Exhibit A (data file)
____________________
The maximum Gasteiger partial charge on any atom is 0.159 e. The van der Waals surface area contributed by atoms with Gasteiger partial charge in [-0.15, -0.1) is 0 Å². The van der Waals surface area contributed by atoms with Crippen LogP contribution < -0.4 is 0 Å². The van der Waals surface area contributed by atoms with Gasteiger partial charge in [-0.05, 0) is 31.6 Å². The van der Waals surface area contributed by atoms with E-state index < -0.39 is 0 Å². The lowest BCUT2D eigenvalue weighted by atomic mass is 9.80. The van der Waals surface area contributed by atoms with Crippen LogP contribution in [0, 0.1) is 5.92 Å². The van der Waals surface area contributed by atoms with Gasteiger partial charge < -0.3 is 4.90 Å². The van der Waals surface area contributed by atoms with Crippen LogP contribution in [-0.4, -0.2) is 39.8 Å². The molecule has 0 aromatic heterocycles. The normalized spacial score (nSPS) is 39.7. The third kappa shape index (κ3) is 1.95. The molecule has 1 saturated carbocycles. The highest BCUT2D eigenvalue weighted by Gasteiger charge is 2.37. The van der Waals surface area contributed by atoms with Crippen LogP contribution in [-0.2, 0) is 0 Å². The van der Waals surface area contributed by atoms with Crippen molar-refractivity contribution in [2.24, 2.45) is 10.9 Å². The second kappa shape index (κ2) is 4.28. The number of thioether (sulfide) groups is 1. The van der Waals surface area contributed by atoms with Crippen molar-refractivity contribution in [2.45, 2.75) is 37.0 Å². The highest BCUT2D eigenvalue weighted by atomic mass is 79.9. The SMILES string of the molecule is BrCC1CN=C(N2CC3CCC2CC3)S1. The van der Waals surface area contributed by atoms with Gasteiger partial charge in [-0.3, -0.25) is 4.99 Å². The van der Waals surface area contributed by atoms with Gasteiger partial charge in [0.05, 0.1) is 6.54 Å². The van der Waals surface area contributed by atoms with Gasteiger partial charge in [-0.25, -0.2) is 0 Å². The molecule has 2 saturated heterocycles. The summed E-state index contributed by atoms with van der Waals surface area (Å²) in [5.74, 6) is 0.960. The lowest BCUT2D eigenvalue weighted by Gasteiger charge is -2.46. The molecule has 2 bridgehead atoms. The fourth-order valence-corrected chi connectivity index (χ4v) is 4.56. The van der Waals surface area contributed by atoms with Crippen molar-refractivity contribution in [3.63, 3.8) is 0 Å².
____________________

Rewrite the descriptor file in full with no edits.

The maximum Gasteiger partial charge on any atom is 0.159 e. The van der Waals surface area contributed by atoms with Gasteiger partial charge in [-0.15, -0.1) is 0 Å². The van der Waals surface area contributed by atoms with Crippen LogP contribution < -0.4 is 0 Å². The van der Waals surface area contributed by atoms with Gasteiger partial charge in [-0.05, 0) is 31.6 Å². The van der Waals surface area contributed by atoms with E-state index < -0.39 is 0 Å². The lowest BCUT2D eigenvalue weighted by atomic mass is 9.80. The van der Waals surface area contributed by atoms with Crippen LogP contribution in [0, 0.1) is 5.92 Å². The van der Waals surface area contributed by atoms with Gasteiger partial charge < -0.3 is 4.90 Å². The van der Waals surface area contributed by atoms with Crippen LogP contribution in [-0.4, -0.2) is 39.8 Å². The molecule has 0 aromatic heterocycles. The normalized spacial score (nSPS) is 39.7. The third kappa shape index (κ3) is 1.95. The molecule has 1 saturated carbocycles. The highest BCUT2D eigenvalue weighted by Gasteiger charge is 2.37. The van der Waals surface area contributed by atoms with Crippen LogP contribution in [-0.2, 0) is 0 Å². The van der Waals surface area contributed by atoms with Crippen molar-refractivity contribution in [2.24, 2.45) is 10.9 Å². The second kappa shape index (κ2) is 4.28. The number of thioether (sulfide) groups is 1. The van der Waals surface area contributed by atoms with Crippen molar-refractivity contribution in [2.45, 2.75) is 37.0 Å². The highest BCUT2D eigenvalue weighted by atomic mass is 79.9. The SMILES string of the molecule is BrCC1CN=C(N2CC3CCC2CC3)S1. The van der Waals surface area contributed by atoms with Gasteiger partial charge in [-0.3, -0.25) is 4.99 Å². The van der Waals surface area contributed by atoms with Gasteiger partial charge in [0.05, 0.1) is 6.54 Å². The van der Waals surface area contributed by atoms with Gasteiger partial charge in [-0.25, -0.2) is 0 Å². The molecule has 2 saturated heterocycles. The summed E-state index contributed by atoms with van der Waals surface area (Å²) in [5.74, 6) is 0.960. The lowest BCUT2D eigenvalue weighted by Gasteiger charge is -2.46. The molecule has 2 bridgehead atoms. The fourth-order valence-corrected chi connectivity index (χ4v) is 4.56. The van der Waals surface area contributed by atoms with Crippen molar-refractivity contribution in [3.63, 3.8) is 0 Å².